The Kennel Murder Case - S.S. Van Dine - ebook

The Kennel Murder Case ebook

S. S. Van Dine

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Opis

Vance, an independently wealthy college educator, amateur detective, uses his deductive skills and psychological knowledge to help his friend New York County Attorney solve the murder of Archer Coe. At first he thought of suicide when Coe’s body was found in a room locked from the inside with all the windows closed. As usual, the action takes place in New York. Vance’s methods are unconventional and run counter to the more stringent police investigation methods and legal requirements of a lawyer.

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Liczba stron: 338

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Contents

CHARACTERS OF THE BOOK

CHAPTER I

CHAPTER II

CHAPTER III

CHAPTER IV

CHAPTER V

CHAPTER VI

CHAPTER VII

CHAPTER VIII

CHAPTER IX

CHAPTER X

CHAPTER XI

CHAPTER XII

CHAPTER XIII

CHAPTER XIV

CHAPTER XV

CHAPTER XVI

CHAPTER XVII

CHAPTER XVIII

CHAPTER XIX

CHAPTER XX

CHARACTERS OF THE BOOK

Philo Vance

John F.-X. Markham

District Attorney of New York County.

Ernest Heath

Sergeant of the Homicide Bureau.

Archer Coe

A collector of Chinese ceramics.

Brisbane Coe

His brother.

Raymond Wrede

A dilettante and friend of the Coes.

Hilda Lake

Archer Coe’s niece.

Signor Eduàrdo Grassi

An officer in the Milan Museum of Oriental Antiquities.

Liang Tsung Wei

The Coe cook.

Gamble

The Coe butler.

Luke Enright

An importer.

Major Julius Higginbottom

Sportsman and dog breeder.

Annie Cochrane

A maid.

Hennessey

Detective of the Homicide Bureau.

Burke

Detective of the Homicide Bureau.

Snitkin

Detective of the Homicide Bureau.

Sullivan

Detective of the Homicide Bureau.

Emery

Detective of the Homicide Bureau.

Guilfoyle

Detective of the Homicide Bureau.

Captain Dubois

Finger-print expert.

Detective Bellamy

Finger-print expert.

Peter Quackenbush

Official photographer.

Doctor Emanuel Doremus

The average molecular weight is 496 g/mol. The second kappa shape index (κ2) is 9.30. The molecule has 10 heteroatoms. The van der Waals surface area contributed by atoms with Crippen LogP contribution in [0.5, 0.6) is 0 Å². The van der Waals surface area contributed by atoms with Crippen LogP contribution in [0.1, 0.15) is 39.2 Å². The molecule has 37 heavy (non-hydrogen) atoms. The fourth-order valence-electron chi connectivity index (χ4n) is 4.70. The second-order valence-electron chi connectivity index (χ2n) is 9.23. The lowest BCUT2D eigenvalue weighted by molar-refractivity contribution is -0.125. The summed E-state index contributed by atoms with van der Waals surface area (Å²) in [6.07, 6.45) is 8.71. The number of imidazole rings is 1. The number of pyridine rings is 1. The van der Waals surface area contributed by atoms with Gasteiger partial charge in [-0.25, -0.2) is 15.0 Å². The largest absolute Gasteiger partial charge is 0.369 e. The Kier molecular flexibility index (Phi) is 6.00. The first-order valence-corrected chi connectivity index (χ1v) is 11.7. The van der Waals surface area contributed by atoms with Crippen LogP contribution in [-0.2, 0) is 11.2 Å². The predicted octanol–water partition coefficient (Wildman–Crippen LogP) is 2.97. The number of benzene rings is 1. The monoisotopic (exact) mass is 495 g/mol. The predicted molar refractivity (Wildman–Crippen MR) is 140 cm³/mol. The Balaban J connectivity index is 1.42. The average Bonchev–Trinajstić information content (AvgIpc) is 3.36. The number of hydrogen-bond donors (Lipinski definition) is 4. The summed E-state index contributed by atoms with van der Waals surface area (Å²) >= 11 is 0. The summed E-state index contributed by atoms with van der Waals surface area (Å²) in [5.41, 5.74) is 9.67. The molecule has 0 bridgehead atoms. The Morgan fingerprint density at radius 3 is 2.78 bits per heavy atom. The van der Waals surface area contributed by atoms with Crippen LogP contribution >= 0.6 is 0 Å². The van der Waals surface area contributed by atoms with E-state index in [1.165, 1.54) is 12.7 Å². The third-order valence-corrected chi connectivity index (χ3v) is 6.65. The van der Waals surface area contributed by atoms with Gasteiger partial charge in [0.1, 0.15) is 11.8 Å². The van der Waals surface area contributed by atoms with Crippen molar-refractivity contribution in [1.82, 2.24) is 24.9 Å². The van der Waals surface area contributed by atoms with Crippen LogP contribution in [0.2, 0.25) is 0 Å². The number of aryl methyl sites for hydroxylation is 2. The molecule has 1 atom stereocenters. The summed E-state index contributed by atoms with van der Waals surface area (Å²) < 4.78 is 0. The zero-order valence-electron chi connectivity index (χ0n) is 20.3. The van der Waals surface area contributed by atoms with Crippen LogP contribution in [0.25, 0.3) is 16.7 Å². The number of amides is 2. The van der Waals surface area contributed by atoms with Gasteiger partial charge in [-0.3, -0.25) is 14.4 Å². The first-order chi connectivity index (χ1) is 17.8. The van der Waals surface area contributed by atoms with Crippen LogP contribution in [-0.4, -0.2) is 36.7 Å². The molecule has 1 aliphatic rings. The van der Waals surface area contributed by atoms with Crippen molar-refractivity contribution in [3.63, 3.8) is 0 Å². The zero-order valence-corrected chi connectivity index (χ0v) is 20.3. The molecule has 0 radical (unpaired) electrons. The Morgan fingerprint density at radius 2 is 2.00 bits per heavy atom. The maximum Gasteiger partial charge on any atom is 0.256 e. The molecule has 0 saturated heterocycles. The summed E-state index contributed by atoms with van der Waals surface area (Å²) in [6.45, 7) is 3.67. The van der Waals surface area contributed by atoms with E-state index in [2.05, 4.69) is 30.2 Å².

Medical Examiner.

Swacker

Secretary to the District Attorney.

Currie

Vance’s valet.

CHAPTER I

THE BOLTED BEDROOM

(Thursday, October 11; 8.45 a. m.)

It was exactly three months after the startling termination of the Scarab murder case that Philo Vance was drawn into the subtlest and the most perplexing of all the criminal problems that came his way during the four years of John F.-X. Markham’s incumbency as District Attorney of New York County.

Indeed, so mystifying was this case, so apparently inexplicable were its conflicting elements, that the police were for adding it to their list of unsolved murder mysteries. And they would have been justified in their decision; for rarely in the annals of modern crime has there been a case that seemed to reverse so completely the rational laws by which humanity lives and reasons. In the words of the doughty and practical Sergeant Ernest Heath of the Homicide Bureau, the case “didn’t make sense.” On the surface it smacked of strange and terrifying magic, of witch-doctors and miracle-workers; and every line of investigation ran into a blank wall.

In fact, the case had every outward appearance of being what arm-chair criminologists delight in calling the perfect crime. And, to make the plotting of the murderer even more mystifying, a diabolical concatenation of circumstances was superimposed upon the events by some whimsical and perverse god, which tended to strengthen every weak link in the culprit’s chain of ratiocination, and to turn the entire bloody affair into a maze of incomprehensibility.